Borrower Fraud: Don’t Let Your Guard Down

APR 23, 2013 4:12pm ET

WE’RE HEARING that despite the talk about tight underwriting and mortgage market participants’ wariness in the wake of the downturn, the possibility remains that borrowers who are not on the up-and-up still could get through the origination process and potentially into securitizations from time-to-time.

Some recent Federal Bureau of Investigation reports highlight some instances of borrowers pleading guilty and being sentenced for mortgage fraud, and we think both lenders and investors should make sure not to let their guard down when it comes to this risk, even if product becomes scarce.

Be particularly careful when it comes to the jumbo market, where there may be investors/homebuyers who are financing purchases of multiple properties, increasing the possibility that one apple gone bad could ruin the whole bunch. This is duly noted in disclosures and rating agency reports when it occurs in transactions and there is a reason for that, so keep a close eye on this potential risk to pools.

Want an example? Consider the couple recently sentenced to some prison/home confinement and years of supervised release for committing mortgage fraud. The husband and wife team was convicted last summer in a scam where they used falsified documents to obtain mortgages to buy and refinance five parcels of residential real estate in Chittenden County, according to the office of the U.S. attorney for Vermont.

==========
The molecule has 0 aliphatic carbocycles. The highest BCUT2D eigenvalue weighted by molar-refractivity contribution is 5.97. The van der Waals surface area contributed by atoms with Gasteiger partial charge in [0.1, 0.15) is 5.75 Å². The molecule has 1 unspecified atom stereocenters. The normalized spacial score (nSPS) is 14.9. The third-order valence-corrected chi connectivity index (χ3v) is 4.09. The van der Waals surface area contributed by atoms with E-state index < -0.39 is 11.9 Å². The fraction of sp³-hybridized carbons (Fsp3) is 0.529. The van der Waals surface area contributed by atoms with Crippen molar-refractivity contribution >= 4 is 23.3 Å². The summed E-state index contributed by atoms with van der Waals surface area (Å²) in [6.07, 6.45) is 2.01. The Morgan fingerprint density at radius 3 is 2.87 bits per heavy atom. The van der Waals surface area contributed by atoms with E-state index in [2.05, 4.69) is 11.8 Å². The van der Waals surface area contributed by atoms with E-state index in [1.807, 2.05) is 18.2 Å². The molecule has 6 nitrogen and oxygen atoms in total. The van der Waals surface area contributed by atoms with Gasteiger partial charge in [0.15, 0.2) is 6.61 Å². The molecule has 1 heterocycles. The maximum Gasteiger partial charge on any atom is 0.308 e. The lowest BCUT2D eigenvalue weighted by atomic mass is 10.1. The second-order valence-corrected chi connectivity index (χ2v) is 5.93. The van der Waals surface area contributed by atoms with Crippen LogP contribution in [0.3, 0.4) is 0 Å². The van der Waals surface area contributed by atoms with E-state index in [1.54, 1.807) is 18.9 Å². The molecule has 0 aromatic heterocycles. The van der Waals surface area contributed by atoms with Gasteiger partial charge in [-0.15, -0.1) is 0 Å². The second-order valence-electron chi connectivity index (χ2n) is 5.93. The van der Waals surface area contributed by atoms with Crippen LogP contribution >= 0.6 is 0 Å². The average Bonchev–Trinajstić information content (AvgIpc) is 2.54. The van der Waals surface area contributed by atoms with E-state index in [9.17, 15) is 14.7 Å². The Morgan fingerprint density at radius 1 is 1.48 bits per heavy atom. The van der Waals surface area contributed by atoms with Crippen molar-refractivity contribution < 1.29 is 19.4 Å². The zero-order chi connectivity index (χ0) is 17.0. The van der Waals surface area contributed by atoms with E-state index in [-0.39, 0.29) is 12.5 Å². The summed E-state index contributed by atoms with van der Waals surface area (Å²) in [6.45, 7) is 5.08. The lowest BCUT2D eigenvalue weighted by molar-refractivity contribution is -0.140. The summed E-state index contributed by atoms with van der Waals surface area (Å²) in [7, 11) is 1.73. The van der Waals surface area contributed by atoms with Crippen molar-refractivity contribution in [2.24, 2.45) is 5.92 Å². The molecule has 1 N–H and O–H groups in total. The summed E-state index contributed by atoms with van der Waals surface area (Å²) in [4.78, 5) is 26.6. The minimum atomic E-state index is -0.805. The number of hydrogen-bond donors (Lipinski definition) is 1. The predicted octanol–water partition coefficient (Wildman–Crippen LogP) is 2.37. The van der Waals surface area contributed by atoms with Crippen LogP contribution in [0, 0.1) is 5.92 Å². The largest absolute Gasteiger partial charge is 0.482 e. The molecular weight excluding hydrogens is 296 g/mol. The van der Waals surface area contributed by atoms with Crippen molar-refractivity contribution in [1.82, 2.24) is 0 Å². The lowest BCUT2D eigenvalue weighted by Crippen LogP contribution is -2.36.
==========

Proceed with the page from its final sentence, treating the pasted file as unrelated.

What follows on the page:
According to a federal grand jury indictment, the two were charged with conspiracy and mail fraud because they “made false statements and used falsified documents to obtain mortgage loans” to buy the properties.

“The couple allegedly bought the properties for investment purposes, with the intention of reselling them in a rising rate environment.” According to the indictment, the husband and wife “obtained more than $2 million in loans for which they otherwise were not qualified by, among other things, inflating the income they reported in mortgage applications; overvaluing assets and understating liabilities; and supplying falsified documentation concerning their financial affairs to the lending institutions.”

The FBI also recently released information on a borrower who recently was sentenced to more five years in prison on charges that he, among other things, used straw buyers to get a home loan, which he used to buy a place to house an illegal marijuana production facility. According to the FBI’s information he claimed he was growing “medical marijuana” for 10 people under the state’s program that allows this, but the lack of authorization to do so for anyone other than himself and the fact that his grow sites had not been registered with the program cast doubt upon those assertions.

Bonnie Sinnock is managing editor of National Mortgage News and editor of Origination News. She has been covering the mortgage industry since 1995.

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